Wednesday, October 12, 2011

Bee Keeping for Complete Idiots


OK, so, today was/is lovely. Was because I have mucked around all morning, and most of the afternoon, and now I MUST chain myself to the 'puter and do some work....because I have a report due for a client this week, and because I won't get paid if I don't deliver!

SO naturally it is time to blog......

I thought more about the crazy comb, and decided on two things......


1) to minimise the chance of crazy comb happening in these new boxes I just added to both hives
2) to see if it is too late to salvage that box of crazy comb before it gets full of honey
 
OK, so, strategy 1: I did a thing called pyramiding...which involves pulling out one or two nicely built combs from the box below the one you are adding, and placing these in the centre of the new box which gives the girls something to work from when they draw out the rest of the frames......

Then, on the box below, move the frames all inwards to fill the space, and add empty frames to the outside to fill the gap.  Clear as mud.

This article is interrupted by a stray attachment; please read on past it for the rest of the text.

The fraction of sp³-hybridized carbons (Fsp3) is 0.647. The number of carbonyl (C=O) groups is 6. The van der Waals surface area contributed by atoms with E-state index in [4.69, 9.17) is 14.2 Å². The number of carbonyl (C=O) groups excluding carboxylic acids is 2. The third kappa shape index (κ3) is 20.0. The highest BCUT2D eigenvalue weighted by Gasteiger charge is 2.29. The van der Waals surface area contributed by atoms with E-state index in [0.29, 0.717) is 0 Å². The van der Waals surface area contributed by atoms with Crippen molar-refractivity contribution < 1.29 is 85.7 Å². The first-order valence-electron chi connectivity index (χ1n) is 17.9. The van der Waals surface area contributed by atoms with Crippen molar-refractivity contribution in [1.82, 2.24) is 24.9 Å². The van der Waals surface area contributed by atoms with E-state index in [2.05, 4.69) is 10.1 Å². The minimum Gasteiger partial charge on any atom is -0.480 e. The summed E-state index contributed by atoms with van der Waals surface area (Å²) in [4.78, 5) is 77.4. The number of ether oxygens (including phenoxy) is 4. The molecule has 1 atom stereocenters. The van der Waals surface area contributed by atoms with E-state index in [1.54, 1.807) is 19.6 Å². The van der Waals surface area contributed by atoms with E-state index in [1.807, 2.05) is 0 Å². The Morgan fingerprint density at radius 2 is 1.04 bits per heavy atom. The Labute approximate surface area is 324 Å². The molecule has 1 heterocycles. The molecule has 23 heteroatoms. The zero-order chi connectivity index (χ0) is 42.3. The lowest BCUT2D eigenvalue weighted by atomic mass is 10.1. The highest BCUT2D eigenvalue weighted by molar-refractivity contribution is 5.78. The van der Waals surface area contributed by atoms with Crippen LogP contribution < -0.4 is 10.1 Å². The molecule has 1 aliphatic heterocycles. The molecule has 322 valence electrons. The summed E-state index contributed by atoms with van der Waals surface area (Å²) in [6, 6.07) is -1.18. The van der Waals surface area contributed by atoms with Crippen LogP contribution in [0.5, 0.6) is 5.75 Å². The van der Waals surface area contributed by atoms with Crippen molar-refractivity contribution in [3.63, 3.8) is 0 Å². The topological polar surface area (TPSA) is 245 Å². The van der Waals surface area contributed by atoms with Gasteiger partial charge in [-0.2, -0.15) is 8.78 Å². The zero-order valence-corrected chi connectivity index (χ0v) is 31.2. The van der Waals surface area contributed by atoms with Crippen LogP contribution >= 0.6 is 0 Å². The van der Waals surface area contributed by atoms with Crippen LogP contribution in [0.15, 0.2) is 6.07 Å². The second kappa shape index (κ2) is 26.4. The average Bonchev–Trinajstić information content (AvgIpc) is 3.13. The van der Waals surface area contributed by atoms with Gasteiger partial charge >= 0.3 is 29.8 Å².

Queen Malina on the Front Deck has plenty of lovely straight frames...... so I took an extra one for Queen Aprilia of the Crazy Comb.

Now both lots of bees have new boxes with at least 1 very straight well built comb so that they will hopefully build out all the remaining frames in the same way.


Which leaves the crazy comb box......the girls have not only half filled this box with random cross frame combs.... they are filling these up with honey as we speak. So, this box is already half full of un capped honey......so I am leaving it on.......and will deal with it later......Because if I trash it now, they won't have anywhere to store the honey, because there is no spare comb until they build it..... see my problem?

Sheesh. Some of you may realise that I do not seem to use conventional beekeeping methods. And you would be correct. I let the bees make their own comb - what ever size they like. I do not force them to use commercial, chemical filled foundation.......I do not mind if they need to spend extra energy and time building their own combs because I think they like it. I have a secret theory that this time of year especially, bees like to build comb....and if they don't have room to do this, then they are perhaps more likely to swarm. I do not know this for a fact. And, I do not particularly need or want to prevent the girls from swarming - I don't mind a bit. And it is just a theory.